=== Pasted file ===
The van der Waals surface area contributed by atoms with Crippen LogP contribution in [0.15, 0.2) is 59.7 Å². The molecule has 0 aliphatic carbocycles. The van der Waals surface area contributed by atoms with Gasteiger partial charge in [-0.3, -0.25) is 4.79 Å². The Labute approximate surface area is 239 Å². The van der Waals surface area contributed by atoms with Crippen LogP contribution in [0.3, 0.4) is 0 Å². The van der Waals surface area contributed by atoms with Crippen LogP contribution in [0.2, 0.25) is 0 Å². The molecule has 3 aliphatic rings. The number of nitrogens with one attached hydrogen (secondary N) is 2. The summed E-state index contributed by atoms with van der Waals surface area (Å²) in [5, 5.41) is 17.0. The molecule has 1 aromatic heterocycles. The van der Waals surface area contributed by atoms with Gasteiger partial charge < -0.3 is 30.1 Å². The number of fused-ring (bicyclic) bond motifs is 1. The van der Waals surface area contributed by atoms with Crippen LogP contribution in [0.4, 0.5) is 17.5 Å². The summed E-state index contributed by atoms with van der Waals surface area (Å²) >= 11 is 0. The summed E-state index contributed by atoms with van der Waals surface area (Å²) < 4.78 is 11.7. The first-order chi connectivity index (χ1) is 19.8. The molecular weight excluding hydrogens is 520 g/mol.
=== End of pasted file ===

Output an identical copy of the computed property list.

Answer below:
The van der Waals surface area contributed by atoms with Crippen LogP contribution in [0.15, 0.2) is 59.7 Å². The molecule has 0 aliphatic carbocycles. The van der Waals surface area contributed by atoms with Gasteiger partial charge in [-0.3, -0.25) is 4.79 Å². The Labute approximate surface area is 239 Å². The van der Waals surface area contributed by atoms with Crippen LogP contribution in [0.3, 0.4) is 0 Å². The van der Waals surface area contributed by atoms with Crippen LogP contribution in [0.2, 0.25) is 0 Å². The molecule has 3 aliphatic rings. The number of nitrogens with one attached hydrogen (secondary N) is 2. The summed E-state index contributed by atoms with van der Waals surface area (Å²) in [5, 5.41) is 17.0. The molecule has 1 aromatic heterocycles. The van der Waals surface area contributed by atoms with Gasteiger partial charge < -0.3 is 30.1 Å². The number of fused-ring (bicyclic) bond motifs is 1. The van der Waals surface area contributed by atoms with Crippen LogP contribution in [0.4, 0.5) is 17.5 Å². The summed E-state index contributed by atoms with van der Waals surface area (Å²) >= 11 is 0. The summed E-state index contributed by atoms with van der Waals surface area (Å²) < 4.78 is 11.7. The first-order chi connectivity index (χ1) is 19.8. The molecular weight excluding hydrogens is 520 g/mol.